That didn’t take long.
After receiving an independent review panel’s report last week recommending that hydraulic fracturing should not be allowed in Nova Scotia “at this time”, provincial energy minister Andrew Younger announced on Wednesday (Sept. 3) that the Liberal government will introduce legislation to ban fracking onshore.
In a press release announcing the decision, Younger said:
Nova Scotians have overwhelmingly expressed concern about allowing high volume hydraulic fracturing to be a part of onshore shale gas in this province at this time.
As we wrote last week at this blog, this was a predictable move by the government. Fracking is a contentious topic, and to allow it after getting a report from a review panel recommending it shouldn’t be allowed would be an exercise in bad optics. The Liberal government would be accused of not listening to its people and putting development ahead of the environment.
But before anyone applauds Younger and the governing Liberals for putting the environment ahead of big business for once, it’s important to remember the government can also afford to do this.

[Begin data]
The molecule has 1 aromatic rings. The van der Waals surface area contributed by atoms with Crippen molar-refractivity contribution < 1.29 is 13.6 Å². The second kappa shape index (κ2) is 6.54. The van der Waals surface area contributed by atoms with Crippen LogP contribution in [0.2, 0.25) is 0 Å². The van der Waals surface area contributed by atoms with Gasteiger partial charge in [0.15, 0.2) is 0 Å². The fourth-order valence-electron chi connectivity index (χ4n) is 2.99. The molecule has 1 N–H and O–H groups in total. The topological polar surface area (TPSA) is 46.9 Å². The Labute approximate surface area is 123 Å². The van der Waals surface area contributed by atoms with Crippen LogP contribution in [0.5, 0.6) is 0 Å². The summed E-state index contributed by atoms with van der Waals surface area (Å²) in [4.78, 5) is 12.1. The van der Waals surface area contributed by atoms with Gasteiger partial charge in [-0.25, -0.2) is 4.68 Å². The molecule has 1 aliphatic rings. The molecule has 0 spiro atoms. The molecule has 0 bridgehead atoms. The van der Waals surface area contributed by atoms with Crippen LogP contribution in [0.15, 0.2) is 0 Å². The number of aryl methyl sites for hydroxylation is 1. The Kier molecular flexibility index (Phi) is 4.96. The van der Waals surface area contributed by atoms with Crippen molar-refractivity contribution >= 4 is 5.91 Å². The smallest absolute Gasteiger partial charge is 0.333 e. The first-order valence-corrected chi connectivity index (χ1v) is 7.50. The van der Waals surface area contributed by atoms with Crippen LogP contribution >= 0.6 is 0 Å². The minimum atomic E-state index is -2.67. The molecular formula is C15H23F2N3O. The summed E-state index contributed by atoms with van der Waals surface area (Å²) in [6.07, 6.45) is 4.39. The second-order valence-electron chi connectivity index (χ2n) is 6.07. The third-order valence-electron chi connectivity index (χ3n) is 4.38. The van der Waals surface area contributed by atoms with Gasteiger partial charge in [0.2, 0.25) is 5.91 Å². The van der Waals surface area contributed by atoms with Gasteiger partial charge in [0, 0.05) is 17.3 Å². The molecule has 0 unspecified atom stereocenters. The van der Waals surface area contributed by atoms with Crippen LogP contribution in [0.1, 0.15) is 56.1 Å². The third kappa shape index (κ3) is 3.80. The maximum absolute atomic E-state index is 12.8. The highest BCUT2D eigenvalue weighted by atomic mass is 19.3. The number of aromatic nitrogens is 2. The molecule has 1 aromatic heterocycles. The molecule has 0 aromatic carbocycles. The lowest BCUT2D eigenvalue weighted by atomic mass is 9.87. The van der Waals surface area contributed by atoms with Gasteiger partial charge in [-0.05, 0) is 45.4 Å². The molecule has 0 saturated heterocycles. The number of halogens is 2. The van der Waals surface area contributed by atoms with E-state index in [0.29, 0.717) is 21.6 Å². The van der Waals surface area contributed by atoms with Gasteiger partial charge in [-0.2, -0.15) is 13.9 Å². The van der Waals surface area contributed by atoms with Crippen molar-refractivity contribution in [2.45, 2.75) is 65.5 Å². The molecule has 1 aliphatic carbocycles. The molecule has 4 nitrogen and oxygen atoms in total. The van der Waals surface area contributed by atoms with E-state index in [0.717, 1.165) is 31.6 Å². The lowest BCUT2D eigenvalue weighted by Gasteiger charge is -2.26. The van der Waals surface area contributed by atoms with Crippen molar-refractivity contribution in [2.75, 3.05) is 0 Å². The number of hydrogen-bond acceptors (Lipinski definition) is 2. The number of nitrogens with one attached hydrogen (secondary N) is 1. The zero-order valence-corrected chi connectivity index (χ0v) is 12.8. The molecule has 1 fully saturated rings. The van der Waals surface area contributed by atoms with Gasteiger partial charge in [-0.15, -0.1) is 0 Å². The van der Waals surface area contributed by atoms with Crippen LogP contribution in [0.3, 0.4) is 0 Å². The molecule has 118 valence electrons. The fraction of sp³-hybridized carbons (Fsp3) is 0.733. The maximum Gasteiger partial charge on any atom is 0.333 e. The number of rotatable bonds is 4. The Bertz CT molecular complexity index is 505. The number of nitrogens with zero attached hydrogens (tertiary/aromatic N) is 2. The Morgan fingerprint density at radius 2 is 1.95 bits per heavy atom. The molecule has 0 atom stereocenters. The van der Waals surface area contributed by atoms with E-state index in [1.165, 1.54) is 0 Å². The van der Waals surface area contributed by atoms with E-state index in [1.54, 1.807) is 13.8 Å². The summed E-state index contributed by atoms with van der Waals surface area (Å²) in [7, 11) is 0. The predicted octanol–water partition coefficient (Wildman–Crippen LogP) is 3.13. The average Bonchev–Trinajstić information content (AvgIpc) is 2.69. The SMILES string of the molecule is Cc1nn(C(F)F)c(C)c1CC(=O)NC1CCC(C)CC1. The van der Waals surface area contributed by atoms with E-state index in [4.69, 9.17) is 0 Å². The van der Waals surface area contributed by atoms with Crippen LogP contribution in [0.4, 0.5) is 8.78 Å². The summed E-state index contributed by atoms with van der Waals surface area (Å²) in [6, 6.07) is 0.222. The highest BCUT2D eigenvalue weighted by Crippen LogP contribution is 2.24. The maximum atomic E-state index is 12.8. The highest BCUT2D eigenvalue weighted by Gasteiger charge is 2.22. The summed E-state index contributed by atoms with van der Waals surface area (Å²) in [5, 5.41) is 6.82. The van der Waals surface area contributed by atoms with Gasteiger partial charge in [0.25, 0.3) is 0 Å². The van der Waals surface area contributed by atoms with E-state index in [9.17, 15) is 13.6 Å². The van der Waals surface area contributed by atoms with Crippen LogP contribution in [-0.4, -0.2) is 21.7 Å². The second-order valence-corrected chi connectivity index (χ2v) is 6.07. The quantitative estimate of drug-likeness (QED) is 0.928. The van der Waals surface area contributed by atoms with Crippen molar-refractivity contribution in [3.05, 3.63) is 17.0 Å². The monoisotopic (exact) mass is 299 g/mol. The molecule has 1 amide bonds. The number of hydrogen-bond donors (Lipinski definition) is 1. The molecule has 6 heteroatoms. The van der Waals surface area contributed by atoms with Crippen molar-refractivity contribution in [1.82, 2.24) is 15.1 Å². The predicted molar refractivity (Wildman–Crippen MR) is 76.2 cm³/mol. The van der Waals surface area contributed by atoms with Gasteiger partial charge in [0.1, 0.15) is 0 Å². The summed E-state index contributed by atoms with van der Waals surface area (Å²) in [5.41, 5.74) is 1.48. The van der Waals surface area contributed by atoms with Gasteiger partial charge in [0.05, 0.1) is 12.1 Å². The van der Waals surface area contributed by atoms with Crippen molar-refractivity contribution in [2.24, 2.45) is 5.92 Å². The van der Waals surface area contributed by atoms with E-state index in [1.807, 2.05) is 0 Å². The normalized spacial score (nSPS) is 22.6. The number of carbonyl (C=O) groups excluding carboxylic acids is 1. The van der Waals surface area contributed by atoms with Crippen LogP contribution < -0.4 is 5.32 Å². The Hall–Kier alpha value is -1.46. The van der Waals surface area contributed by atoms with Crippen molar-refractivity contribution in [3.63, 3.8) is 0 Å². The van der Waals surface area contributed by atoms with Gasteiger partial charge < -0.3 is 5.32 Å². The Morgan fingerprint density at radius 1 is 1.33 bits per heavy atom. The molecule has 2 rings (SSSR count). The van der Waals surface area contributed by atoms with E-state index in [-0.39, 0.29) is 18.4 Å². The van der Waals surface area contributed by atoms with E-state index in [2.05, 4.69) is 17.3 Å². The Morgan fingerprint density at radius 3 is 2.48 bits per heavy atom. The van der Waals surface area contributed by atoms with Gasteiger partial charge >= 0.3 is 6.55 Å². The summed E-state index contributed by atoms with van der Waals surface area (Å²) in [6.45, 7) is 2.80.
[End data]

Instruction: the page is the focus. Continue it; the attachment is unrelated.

No one’s been pining to explore for shale gas in Nova Scotia in quite some time. The real petroleum prize for the province lies in the offshore, where Shell and BP have conducted seismic work and will likely drill some exploration wells in the next couple of years.
If the situation were reversed – say interest in its offshore potential was zero but there were several companies chomping at the bit to frack for shale gas and oil in Nova Scotia – Younger’s decision might have been a lot different.
As a slight aside, I wouldn’t mind being a fly on the wall in the office of Derrick Dalley right now. As Newfoundland and Labrador’s minister of natural resources, Dalley brought in a fracking moratoriam late in 2013 and the province is going to hold a fracking review of its own.
How will what happened in Nova Scotia shape how Newfoundland and Labrador handles its own fracking review?
I’m sure Dalley and his staffers have been following the Nova Scotia review and taking notes. The fact Nova Scotia’s government is choosing to ignore the potential economic benefits onshore shale gas exploration and development could bring to the province – at a time when it could use some economic activity – could be instructive to Dalley and his department.